Monday, April 13, 2015

Poem of the Day: “The Immigrant Looks Back” by Daniel Ausema

Songs of Eretz Poetry Review is pleased to present “The Immigrant Looks Back” by Daniel Ausema.  Mr. Ausema's poetry has also appeared in Strange Horizons, Dreams & Nightmares, and many other publications. He is the creator of the steampunk fantasy serial fiction project Spire City and writer of many short stories. He lives at the foot of the Rocky Mountains in Colorado.

The Immigrant Looks Back
Daniel Ausema

My home is behind me.
Dirty skies already hide
the strip-mined landscape,
the oil-slicked seas.
The planet's beauty, too,
for all that, vanishing
into a haze of particulates.
Majestic formations and
wonders of ingenuity,
laced with poisons and
etched by acids, but still
able to inspire awe.
No longer my home.

Does that make this shell
my home? This tube of gadgetry
and insulation? These cramped
passages and cupboards?
The novelty fades faster than the planet.

A new home waits, sure.
A strange-colored star,
a new range of vistas, new patterns
to the winds and leaves.
I know the stats and specs,
the major flora and fauna,
the number of limbs and petals,
can picture a new life,
dream dreams of waking to
the scents that will come to mean home.

For now, though, I am unhomed,
hurtling homeless into heavens
I scarce believe in.
The engines shudder and roar.

Poet’s Notes:  Immigration is a recurring theme in my writing, poetry and fiction both. Stories of immigrants I've known, stories passed down of my grandparents and great-grandparents, resonate with me, and in this case I wondered about how those stories would compare to a future immigrant leaving (a scarred but still loved) earth, full of conflicting thoughts and emotions. Structurally, while I enjoy writing all kinds of poetry, including strict forms, this sort of free verse is what I most often use. Its rhythms and line breaks are largely intuitive in draft form and take their final shape through later, more deliberate tweaks and adjustments.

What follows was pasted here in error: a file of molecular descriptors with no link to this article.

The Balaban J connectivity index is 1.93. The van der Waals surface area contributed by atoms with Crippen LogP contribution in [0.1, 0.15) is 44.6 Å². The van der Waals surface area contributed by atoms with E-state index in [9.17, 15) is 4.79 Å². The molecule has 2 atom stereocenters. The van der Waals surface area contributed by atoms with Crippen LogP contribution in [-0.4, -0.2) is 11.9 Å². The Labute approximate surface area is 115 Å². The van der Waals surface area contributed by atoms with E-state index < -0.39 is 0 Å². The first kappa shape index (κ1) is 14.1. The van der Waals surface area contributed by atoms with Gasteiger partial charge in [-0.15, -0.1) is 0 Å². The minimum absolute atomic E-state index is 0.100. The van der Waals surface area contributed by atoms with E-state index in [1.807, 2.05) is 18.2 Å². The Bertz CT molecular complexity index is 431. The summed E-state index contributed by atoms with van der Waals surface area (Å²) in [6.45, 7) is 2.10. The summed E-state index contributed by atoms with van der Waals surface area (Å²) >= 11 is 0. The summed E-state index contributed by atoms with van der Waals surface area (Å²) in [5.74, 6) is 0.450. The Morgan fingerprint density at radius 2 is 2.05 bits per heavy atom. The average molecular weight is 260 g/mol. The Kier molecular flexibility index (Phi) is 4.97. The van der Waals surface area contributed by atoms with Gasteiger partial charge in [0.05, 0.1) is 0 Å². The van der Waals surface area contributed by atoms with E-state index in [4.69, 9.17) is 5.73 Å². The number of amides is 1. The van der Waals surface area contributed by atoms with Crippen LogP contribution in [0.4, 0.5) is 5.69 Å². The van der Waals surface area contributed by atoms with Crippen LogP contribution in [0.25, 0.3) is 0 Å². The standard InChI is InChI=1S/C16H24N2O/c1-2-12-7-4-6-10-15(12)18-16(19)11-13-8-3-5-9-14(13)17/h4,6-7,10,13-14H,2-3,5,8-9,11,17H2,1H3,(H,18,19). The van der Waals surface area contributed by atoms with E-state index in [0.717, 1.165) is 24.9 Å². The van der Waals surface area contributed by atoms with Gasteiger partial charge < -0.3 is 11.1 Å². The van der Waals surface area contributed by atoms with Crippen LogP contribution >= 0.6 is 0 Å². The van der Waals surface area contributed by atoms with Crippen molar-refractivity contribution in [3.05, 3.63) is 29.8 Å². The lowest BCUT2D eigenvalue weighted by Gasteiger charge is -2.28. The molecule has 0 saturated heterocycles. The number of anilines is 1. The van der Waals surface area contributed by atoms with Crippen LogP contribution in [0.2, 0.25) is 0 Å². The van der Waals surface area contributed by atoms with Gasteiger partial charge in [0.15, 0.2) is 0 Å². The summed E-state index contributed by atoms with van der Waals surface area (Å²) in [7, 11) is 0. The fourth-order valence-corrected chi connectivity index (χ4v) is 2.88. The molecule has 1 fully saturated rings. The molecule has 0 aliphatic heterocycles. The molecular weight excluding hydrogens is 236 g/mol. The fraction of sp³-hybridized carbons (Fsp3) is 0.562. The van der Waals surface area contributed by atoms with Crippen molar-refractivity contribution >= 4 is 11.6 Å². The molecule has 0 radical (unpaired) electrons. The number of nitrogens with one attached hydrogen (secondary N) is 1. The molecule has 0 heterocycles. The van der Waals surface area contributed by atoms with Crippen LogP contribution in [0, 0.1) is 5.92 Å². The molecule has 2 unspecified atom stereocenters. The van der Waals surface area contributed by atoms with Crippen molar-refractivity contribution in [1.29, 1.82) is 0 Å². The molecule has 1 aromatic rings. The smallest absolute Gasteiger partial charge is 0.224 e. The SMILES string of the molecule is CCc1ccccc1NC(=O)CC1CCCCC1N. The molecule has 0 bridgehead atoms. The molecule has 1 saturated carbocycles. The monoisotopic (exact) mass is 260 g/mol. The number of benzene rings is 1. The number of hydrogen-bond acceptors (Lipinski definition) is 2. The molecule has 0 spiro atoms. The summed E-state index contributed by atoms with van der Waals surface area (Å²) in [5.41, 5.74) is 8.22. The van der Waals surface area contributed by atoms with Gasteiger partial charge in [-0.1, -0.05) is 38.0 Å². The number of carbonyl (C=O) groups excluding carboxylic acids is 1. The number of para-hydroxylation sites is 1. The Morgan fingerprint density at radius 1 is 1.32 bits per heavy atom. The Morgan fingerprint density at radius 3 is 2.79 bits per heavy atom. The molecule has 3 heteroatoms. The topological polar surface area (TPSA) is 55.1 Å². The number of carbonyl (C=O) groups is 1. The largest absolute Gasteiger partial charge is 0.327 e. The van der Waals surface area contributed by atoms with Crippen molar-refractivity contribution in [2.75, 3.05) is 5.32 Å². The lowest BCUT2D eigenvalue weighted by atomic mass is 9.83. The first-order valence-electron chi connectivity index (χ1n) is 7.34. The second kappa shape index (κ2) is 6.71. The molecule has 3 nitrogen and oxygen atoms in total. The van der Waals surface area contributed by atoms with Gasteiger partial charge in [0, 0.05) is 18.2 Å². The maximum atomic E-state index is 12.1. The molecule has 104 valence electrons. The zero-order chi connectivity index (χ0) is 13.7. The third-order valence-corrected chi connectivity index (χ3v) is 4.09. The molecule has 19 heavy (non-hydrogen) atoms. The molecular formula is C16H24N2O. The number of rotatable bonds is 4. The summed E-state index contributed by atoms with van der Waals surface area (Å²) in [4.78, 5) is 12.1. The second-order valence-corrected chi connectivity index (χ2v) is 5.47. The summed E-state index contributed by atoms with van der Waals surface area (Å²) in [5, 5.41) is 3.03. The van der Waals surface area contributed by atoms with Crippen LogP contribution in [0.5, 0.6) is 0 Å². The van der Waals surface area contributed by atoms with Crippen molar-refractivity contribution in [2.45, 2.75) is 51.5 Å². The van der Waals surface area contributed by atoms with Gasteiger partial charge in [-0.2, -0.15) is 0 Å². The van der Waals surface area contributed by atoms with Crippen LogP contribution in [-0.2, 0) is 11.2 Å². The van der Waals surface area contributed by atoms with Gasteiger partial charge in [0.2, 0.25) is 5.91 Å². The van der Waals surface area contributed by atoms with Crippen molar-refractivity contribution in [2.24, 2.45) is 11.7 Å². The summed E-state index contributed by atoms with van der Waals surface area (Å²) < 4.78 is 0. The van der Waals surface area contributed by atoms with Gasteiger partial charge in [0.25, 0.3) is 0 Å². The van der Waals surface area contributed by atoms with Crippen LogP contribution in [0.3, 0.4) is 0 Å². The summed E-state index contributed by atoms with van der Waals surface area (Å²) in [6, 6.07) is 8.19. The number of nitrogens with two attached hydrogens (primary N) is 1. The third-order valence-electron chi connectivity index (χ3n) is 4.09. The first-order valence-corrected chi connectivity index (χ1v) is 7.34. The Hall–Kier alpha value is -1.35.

Editor’s Note:  As the son of an immigrant, this piece resonates with me as well.  I especially appreciate the way Mr. Ausema divides up his stanzas, beginning with leaving earth, then on to the spaceship, then anticipating the new planet, and then the final alliterative stanza that captures the emotions. The final line is simply breathtaking.  I picture the speaker shuddering outwardly and roaring inwardly in time with the rocket engines.  "The Immigrant Looks Back" first appeared in the November 2013 issue of Songs of Eretz Poetry E-zine.

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